There’s an old trick in Washington. If you’re going to propose a controversial new spending program, give it a name everyone can get behind. That’s why it’s no surprise President Joe Biden called his “human infrastructure” proposal the American Families Plan. Despite the proposal’s feel-good name, not all families benefit from what the president put forward. In fact, family farms come out on the losing end.

To pay for his plan, Biden has proposed a number of changes to the tax code dubbed the Made in America Tax Plan, including raising capital gains tax rates, eliminating stepped-up basis, and limiting the use of like-kind exchanges.

Section 1031 of the tax code allows taxpayers, including family farmers, to exchange property and defer the capital gains tax. Family farmers often use the 1031 exchange to invest the returns from the sale of farm assets into new farm assets of similar or greater value. This incentivizes family farmers to reinvest their assets into the rural communities where they live and work. Examples include exchanging a parcel of land for one that is closer to the family farm, consolidating plots, or reinvesting in more productive soils.

The president has proposed limiting access to Section 1031 to no more than $500,000, after which point, capital gains taxes would apply. This proposal effectively imposes a “land swap tax.” In many cases, it would require very few acres to trigger this tax. For example, in California, where the average cropland value was $12,900 per acre in 2020, it would take only 39 acres to reach Biden’s land swap tax limit.

There are a number of unintended and negative consequences associated with imposing a land swap tax on family farmers.

Consider that a farmer seeking to exchange assets would need to put some of the proceeds aside to pay the land swap tax. As a result, the farmer would be faced with investing in farmland worth less than the land sold. The obvious consequence of this is the farmer would be less inclined to exchange farmland and reinvest in rural communities.

The other option is to swap the current land for new land of equal value but come up with the tax payment another way, such as a loan, dipping into savings, or selling other assets. Under this scenario, the farming operation may shift to land with equal or greater value, but the farmer must borrow more, deplete other assets, or both to pay Uncle Sam. This is another disincentive to exchange assets and reinvest in the community.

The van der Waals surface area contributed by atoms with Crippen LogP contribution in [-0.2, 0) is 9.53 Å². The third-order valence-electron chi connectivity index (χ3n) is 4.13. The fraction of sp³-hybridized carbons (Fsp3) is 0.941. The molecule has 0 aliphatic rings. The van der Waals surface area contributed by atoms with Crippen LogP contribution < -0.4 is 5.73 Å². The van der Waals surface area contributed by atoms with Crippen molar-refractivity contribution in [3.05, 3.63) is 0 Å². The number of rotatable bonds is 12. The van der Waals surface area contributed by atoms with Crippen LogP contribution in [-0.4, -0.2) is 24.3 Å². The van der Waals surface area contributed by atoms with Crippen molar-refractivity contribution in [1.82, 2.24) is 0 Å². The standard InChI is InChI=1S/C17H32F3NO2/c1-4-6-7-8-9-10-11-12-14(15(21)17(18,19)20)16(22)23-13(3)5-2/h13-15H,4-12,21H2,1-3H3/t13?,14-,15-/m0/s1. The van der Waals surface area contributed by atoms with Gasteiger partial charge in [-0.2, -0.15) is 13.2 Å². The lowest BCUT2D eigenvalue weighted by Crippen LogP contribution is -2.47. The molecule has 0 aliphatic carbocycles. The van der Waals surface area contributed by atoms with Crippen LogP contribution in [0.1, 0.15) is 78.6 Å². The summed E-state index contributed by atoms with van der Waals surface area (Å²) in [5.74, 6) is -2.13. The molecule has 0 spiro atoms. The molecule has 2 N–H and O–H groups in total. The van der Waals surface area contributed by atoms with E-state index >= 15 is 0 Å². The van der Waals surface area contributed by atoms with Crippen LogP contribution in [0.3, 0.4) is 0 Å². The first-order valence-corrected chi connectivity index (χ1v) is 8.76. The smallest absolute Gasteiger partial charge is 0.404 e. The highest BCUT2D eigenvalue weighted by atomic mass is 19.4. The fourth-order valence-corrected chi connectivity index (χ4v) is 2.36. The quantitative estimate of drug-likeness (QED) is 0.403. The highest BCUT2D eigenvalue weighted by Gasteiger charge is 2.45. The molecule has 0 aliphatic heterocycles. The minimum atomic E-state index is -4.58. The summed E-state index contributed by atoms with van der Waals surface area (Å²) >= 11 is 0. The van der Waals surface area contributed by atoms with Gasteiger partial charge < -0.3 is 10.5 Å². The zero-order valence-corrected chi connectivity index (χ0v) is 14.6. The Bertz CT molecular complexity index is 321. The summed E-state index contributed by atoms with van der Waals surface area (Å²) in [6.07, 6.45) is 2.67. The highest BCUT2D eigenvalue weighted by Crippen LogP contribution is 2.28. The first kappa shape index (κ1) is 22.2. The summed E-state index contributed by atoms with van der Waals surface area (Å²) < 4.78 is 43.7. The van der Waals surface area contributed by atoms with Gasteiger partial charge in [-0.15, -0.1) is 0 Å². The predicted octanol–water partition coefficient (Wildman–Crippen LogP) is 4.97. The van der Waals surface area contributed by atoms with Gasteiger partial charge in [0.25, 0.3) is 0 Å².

Land is a farmer’s 401(k). Farmers labor in the dirt and care for livestock for decades in the hopes of passing the farm down to the younger generation. The like-kind exchange permitted by Section 1031 has been a tool in the family farmer’s toolbox for more than 100 years. In my home state of Arkansas, it’s a particular point of pride for families to farm the same land as previous generations. Taking it away now would cause hardships for family farmers across the United States.

The land swap tax will dry up the farmland market, create barriers to entry for new or beginning farmers, and stunt agriculture business growth and reinvestment in much of rural America.

In recent years, America’s agricultural producers have faced unprecedented challenges, including trade wars, catastrophic natural disasters, and a global pandemic. Through it all, our family farmers and ranchers continued to feed, fuel, and clothe people around the world.

Biden now suggests we show our gratitude by asking them to shoulder the Made in America Tax Plan and pay for his $1.8 trillion liberal wish list. These tax increases need to be rejected so we can ensure that people continue to have the safest, most reliable, and most affordable supply of food, fiber, and renewable energy in the world.

John Boozman is the senior U.S. senator from Arkansas.

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